The Seventh Function of Language ~ by Laurent Binet

How to describe this book? –  Omg –  Well –  it’s a crime thriller of sorts with a lot of travel, a few chases and quite a lot of innovative sex plus a few bloody deaths.  But the characters and themes are completely pinned to the boards of philosophy,  linguistics and literary theory.   (How’s that?)  Also there’s a huge comic element – something along the lines of a cross between Woody Allen and the Three Stooges.

On my wish list since it was released,  it got nudged up by a post from a fellow member of one of my reading groups,  but oh my …   I was prepared for the literary aspects,  some of the philosophy and even for the crime stuff,  but not for the chase Three Stooges aspect or the fantastical –  the book is hilarious,


The Seventh Function of Language
by Laurent Binet
2017 / 360 pages
read by Bronson Pinchot – 12h 26m
rating:   9.2  /  very literary crime-alt-history    

Basically,  the book is about the death of Roland Barthes and the idea that he may have been murdered (he died suddenly but was not murdered)    for a special document which was in his possession (lol),  but was then lost or stolen  (right).

This takes place in 1980 Paris just prior to the election of Francois Mitterrand  (a prominent socialist) .    Giscard d’Estaing (anti-communist president at the time) hires one Detective Bayard to investigate and also hires Simon as a sort of academic “translator” to help with the semiotics (etc) inherent in the discussions with the witnesses,  folks interested in the document,  and so on.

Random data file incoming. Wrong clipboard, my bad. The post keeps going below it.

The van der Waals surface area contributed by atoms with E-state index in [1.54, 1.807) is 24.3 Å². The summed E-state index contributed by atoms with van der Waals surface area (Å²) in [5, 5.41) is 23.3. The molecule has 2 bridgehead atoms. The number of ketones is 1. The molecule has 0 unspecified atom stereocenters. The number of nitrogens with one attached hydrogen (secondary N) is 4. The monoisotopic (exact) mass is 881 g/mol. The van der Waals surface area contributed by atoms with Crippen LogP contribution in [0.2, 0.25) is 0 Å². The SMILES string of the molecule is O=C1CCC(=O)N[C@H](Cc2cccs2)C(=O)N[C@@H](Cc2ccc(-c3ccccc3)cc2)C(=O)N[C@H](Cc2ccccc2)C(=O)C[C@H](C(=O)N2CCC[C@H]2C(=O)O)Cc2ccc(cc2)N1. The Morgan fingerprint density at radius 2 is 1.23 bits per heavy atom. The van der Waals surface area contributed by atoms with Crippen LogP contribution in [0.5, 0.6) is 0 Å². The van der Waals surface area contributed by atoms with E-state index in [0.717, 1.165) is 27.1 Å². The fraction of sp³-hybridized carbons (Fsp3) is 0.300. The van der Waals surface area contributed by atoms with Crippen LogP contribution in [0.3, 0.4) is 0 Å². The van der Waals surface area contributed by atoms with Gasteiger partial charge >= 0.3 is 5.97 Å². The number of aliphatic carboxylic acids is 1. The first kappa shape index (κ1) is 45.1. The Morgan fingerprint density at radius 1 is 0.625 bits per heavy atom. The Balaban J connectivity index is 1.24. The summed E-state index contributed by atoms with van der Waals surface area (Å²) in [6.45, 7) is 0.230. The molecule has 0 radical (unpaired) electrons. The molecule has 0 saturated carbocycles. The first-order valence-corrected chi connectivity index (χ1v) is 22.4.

Simon is a kind of Sherlock Holmes reading the “signs” and explaining certain elements of linguistic/literary theory but he really doesn’t know everything (no one does).   Much of the novel is based on historical people and either true of fictional events,  but much of it is alternative history using fictional characters.

I am positive that quite a lot of the narrative as it relates to the themes went straight over my head,  but I did manage to catch enough of it to enjoy the time spent.

So the politicos want to know –   why was Barthes murdered?   Where is this mysterious document which has been rumored to be the motive?  And how can they get ahold of it for their own purposes?

The document outlines a possible “7the function of language”  as hypothesized by a hypothetical reading of and elaboration on Roman Jakobson’s  Six Functions of Language.   The ability to use the 7th function effectively would seem to mean control of the world. (Yes.)

So our intrepid detectives travel from the streets and universities of Paris  (where everything starts)  to Bologne (for Umberto Eco) and Ithaca (for Searle) and finally to Venice (for the final debates).   En route there are various and sundry crimes committed  which don’t exactly line up with reality,  but what the heck.

In the novel an international debate society called The Logos Club, is important and noted for its unusual penalty for losing –  (gives the phrase “digital capital” a whole new meaning).

So not only do we have a “Who-done-it” in search of a crime,  we have a novel in search of theory –  and there are many suspects- one of whom feels like he is in a novel.  (LOL!)


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